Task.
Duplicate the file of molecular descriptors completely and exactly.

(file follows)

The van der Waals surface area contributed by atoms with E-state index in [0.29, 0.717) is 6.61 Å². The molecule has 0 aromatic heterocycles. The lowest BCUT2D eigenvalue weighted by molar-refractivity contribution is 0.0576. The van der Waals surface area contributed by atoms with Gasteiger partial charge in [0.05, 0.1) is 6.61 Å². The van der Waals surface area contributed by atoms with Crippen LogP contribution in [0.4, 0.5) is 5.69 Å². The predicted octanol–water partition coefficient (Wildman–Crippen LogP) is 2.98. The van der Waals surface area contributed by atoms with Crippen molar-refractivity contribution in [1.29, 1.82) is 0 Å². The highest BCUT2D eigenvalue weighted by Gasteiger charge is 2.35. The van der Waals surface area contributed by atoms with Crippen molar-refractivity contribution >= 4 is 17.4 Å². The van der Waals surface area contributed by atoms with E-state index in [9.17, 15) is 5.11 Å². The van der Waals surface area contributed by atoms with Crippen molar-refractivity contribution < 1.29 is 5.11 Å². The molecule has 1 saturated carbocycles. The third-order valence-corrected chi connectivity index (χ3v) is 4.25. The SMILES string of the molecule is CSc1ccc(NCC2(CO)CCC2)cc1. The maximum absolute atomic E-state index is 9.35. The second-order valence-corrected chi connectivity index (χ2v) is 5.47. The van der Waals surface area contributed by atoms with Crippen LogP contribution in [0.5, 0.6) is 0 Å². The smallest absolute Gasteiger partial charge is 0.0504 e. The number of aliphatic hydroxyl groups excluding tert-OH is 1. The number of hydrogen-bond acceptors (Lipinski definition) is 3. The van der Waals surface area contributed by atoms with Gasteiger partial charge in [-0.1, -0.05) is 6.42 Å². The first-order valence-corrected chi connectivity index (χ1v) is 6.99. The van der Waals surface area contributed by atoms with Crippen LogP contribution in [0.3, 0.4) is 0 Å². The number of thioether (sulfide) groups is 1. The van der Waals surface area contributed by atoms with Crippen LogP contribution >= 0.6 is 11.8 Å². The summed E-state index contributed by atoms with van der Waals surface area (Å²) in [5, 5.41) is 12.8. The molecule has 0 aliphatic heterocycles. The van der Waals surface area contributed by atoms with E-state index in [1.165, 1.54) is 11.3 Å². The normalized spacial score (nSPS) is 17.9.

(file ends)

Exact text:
The van der Waals surface area contributed by atoms with E-state index in [0.29, 0.717) is 6.61 Å². The molecule has 0 aromatic heterocycles. The lowest BCUT2D eigenvalue weighted by molar-refractivity contribution is 0.0576. The van der Waals surface area contributed by atoms with Gasteiger partial charge in [0.05, 0.1) is 6.61 Å². The van der Waals surface area contributed by atoms with Crippen LogP contribution in [0.4, 0.5) is 5.69 Å². The predicted octanol–water partition coefficient (Wildman–Crippen LogP) is 2.98. The van der Waals surface area contributed by atoms with Crippen molar-refractivity contribution in [1.29, 1.82) is 0 Å². The highest BCUT2D eigenvalue weighted by Gasteiger charge is 2.35. The van der Waals surface area contributed by atoms with Crippen molar-refractivity contribution >= 4 is 17.4 Å². The van der Waals surface area contributed by atoms with E-state index in [9.17, 15) is 5.11 Å². The van der Waals surface area contributed by atoms with Crippen molar-refractivity contribution < 1.29 is 5.11 Å². The molecule has 1 saturated carbocycles. The third-order valence-corrected chi connectivity index (χ3v) is 4.25. The SMILES string of the molecule is CSc1ccc(NCC2(CO)CCC2)cc1. The maximum absolute atomic E-state index is 9.35. The second-order valence-corrected chi connectivity index (χ2v) is 5.47. The van der Waals surface area contributed by atoms with Crippen LogP contribution in [0.5, 0.6) is 0 Å². The smallest absolute Gasteiger partial charge is 0.0504 e. The number of aliphatic hydroxyl groups excluding tert-OH is 1. The number of hydrogen-bond acceptors (Lipinski definition) is 3. The van der Waals surface area contributed by atoms with Gasteiger partial charge in [-0.1, -0.05) is 6.42 Å². The first-order valence-corrected chi connectivity index (χ1v) is 6.99. The van der Waals surface area contributed by atoms with Crippen LogP contribution in [0.3, 0.4) is 0 Å². The number of thioether (sulfide) groups is 1. The van der Waals surface area contributed by atoms with Crippen LogP contribution >= 0.6 is 11.8 Å². The summed E-state index contributed by atoms with van der Waals surface area (Å²) in [5, 5.41) is 12.8. The molecule has 0 aliphatic heterocycles. The van der Waals surface area contributed by atoms with E-state index in [1.165, 1.54) is 11.3 Å². The normalized spacial score (nSPS) is 17.9.